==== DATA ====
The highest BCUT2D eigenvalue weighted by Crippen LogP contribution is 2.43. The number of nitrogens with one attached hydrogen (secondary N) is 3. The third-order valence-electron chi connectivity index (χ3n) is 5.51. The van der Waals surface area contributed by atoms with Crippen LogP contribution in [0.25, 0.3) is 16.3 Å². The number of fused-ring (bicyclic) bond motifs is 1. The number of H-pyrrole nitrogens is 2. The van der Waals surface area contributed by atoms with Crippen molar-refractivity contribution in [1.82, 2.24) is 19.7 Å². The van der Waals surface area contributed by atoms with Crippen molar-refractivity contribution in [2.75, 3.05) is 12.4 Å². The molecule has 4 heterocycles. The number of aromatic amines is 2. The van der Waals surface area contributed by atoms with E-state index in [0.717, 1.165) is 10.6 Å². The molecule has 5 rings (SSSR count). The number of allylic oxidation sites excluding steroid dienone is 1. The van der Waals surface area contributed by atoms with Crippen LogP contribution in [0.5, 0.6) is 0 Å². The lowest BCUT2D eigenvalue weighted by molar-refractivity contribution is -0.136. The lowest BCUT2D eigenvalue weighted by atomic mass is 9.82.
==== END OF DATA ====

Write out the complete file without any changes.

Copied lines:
The highest BCUT2D eigenvalue weighted by Crippen LogP contribution is 2.43. The number of nitrogens with one attached hydrogen (secondary N) is 3. The third-order valence-electron chi connectivity index (χ3n) is 5.51. The van der Waals surface area contributed by atoms with Crippen LogP contribution in [0.25, 0.3) is 16.3 Å². The number of fused-ring (bicyclic) bond motifs is 1. The number of H-pyrrole nitrogens is 2. The van der Waals surface area contributed by atoms with Crippen molar-refractivity contribution in [1.82, 2.24) is 19.7 Å². The van der Waals surface area contributed by atoms with Crippen molar-refractivity contribution in [2.75, 3.05) is 12.4 Å². The molecule has 4 heterocycles. The number of aromatic amines is 2. The van der Waals surface area contributed by atoms with E-state index in [0.717, 1.165) is 10.6 Å². The molecule has 5 rings (SSSR count). The number of allylic oxidation sites excluding steroid dienone is 1. The van der Waals surface area contributed by atoms with Crippen LogP contribution in [0.5, 0.6) is 0 Å². The lowest BCUT2D eigenvalue weighted by molar-refractivity contribution is -0.136. The lowest BCUT2D eigenvalue weighted by atomic mass is 9.82.